In this episode, Ajda spoke to Marko Juhant – a special pedagogue, former principal, eternal educator, father, and author of many books on raising children - including the book 7 Recipes for raising happy and successful children.
Self-esteem in happy children
Happy children recognize themselves as happy because they experience life as such. They experience a touch of happiness every day and are aware that sometimes they fail at something, but also that often they succeed. This is satisfaction - a basic feeling that many children today do not experience.
Usually, a child who is given everything is unhappy because they want more and more. It’s a concept developed by economics that many parents don’t know how to abolish. It educates us to want more and more, and in doing so, what we have instantly becomes unworthy. Such children may have self-confidence and a brilliant appearance until something breaks down for them.
Children who don't have everything and work hard to earn what they get, however, get the feeling that they have succeeded in something. At the same time, they collect experience so that even when difficult tasks await them, they have experience with which they dare to take on challenges. We call this self-esteem.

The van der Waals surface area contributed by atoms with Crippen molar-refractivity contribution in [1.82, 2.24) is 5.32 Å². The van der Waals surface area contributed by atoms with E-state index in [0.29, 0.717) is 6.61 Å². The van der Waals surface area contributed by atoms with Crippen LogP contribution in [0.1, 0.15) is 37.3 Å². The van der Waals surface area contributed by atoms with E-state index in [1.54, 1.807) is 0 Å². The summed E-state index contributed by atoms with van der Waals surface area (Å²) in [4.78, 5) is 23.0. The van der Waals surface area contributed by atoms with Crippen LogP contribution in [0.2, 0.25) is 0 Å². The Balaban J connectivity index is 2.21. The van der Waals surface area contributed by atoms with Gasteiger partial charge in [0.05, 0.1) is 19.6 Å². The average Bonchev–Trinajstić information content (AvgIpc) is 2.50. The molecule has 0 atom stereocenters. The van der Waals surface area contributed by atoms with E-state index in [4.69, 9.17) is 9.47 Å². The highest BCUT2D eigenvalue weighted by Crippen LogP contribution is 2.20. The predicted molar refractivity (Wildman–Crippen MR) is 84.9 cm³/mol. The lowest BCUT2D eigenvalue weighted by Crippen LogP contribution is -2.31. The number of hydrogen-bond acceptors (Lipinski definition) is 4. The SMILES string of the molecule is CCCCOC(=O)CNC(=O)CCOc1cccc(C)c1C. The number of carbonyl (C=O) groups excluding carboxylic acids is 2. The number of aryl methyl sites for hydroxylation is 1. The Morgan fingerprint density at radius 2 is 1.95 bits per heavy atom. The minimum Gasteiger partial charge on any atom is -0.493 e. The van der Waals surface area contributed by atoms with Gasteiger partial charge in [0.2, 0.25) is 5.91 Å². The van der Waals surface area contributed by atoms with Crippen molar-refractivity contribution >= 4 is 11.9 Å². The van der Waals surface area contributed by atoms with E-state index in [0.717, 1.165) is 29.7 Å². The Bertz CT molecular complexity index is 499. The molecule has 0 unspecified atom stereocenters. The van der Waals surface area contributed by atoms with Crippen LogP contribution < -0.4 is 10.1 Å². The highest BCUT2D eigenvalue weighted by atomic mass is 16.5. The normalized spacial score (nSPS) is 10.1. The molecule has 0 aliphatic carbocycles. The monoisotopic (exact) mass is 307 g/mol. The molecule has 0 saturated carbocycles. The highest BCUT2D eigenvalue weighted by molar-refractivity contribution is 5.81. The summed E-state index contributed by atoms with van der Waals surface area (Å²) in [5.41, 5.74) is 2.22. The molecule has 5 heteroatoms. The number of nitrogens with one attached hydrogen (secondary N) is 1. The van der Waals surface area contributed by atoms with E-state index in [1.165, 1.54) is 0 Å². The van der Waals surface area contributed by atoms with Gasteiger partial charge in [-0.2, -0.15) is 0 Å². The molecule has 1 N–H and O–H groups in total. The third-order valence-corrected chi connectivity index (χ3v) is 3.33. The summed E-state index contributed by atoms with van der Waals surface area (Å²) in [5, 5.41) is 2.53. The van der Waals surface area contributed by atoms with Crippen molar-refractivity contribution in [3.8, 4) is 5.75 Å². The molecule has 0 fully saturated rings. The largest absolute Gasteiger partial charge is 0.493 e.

Causes of bad behavior
• Lack of information - Everyone can decide for themselves how they behave - but for this they need to know the criteria for good behavior. Sometimes kids just don’t know what good behavior is.
• Educational errors - either because the parents raised the child in the wrong direction or in no direction
• Severe situations in the child's environment - e.g. parents’ divorce
• Organic defects - e.g. that the central nervous system functions differently than in other people.
Sometimes a child is especially tiring for the surroundings, like hyperactive children or children with autism, but there is a spectrum to all of these things. It is also difficult to say what proportion is genetically determined, and how much is derived from upbringing, from the environment, or from the hardships that, for example, can be caused by the school system.
What motivates children
Children have their own will very early on. They are brought up by copying actions they witness, which is why we are an example to them. It motivates children to think, co-decide and play a role. ‘‘Don’t tell them 4, tell them 2 + 2. Leave a part unanswered. The child deals with it and finds solutions on his own.’’